Sorority hosts event for National Bullying Prevention Month

Imani Tapley, Contributing Writer

The Delta Beta Chapter of Sigma Gamma Rho Sorority, Incorporated hosted an event to highlight National Bullying Prevention Month Monday night via Zoom.

Before the event members encouraged students and staff to wear orange all day Monday in recognition of the awareness month.

The group discussed how common bullying is and asked everyone to give a definition of bullying.

The definition of bullying is “seek to harm, intimidate, or coerce (someone perceived as vulnerable.)”

The discussion portion focused on how the attendees have been involved with bullying in their past.

One of the participants explained what bullying was like for her in high school.

“I was bullied in high school because people said that I was too skinny,” the participant explained.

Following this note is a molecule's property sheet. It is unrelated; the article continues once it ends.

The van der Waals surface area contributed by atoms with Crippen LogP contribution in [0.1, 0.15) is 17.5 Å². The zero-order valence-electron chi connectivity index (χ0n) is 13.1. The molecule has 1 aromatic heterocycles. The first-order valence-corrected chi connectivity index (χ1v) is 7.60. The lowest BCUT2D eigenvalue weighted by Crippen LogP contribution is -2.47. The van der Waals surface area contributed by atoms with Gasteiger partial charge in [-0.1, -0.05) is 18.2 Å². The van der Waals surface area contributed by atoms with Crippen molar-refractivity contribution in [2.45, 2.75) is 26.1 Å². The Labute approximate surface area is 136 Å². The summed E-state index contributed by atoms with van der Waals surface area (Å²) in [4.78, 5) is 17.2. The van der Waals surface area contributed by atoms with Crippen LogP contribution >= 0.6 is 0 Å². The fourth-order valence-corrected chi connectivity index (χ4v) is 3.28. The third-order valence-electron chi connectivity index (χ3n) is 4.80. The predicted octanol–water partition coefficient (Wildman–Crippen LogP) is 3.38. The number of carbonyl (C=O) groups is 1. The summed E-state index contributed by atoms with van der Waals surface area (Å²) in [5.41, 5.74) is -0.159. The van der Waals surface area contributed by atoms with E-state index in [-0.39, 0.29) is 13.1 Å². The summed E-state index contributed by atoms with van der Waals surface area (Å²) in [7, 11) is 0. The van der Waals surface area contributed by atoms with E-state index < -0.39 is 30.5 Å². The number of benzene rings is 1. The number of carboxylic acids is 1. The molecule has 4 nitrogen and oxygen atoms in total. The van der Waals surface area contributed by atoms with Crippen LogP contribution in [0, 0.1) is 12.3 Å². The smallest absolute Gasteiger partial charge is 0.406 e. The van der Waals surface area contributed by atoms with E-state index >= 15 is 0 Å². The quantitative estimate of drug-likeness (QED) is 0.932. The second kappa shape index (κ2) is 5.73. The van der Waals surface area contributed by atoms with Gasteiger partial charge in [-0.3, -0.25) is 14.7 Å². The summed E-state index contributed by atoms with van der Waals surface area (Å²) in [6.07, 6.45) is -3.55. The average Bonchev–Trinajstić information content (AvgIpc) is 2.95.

She said it was annoying it and that there was nothing that she could do to stop them from commenting on her size.

There are many a number of ways that people can be bullied. Physical, verbal, social and cyber.

Regina Serrano, Sigma Gamma Rho secretary said that in this day in age, there are a lot of people that fall victim to cyber bullying.

Statistics state that 1 in 5 people report being bullied, and that 46 percent notify adults.

Sigma Gamma Rho Treasurer D’nesha Griffin talked about the importance of stopping rumors.

She said middle school and high school aged girls are bullied from the start of rumors in most cases and that if people can stop students from spreading rumors about one other then maybe the number of bullying reports will decrease.

Short term effects of bullying can be social isolation, feelings of shame, sleep disturbance, changes in eating habits, low self-esteem, school avoidance, symptoms of anxiety, bedwetting, high risk of illness, psychosomatic symptoms, poor school performance and symptoms of depression.

Long term effects chronic depression, increased risk of suicidal thoughts, suicide plans, and suicide attempts, anxiety disorders, post-traumatic stress disorder, poor general health, self-destructive behavior including self-harm, substance abuse and difficulty establishing trusting, reciprocal friendships and relationships.

 

Imani Tapley can be reached at 581-2812 or [email protected]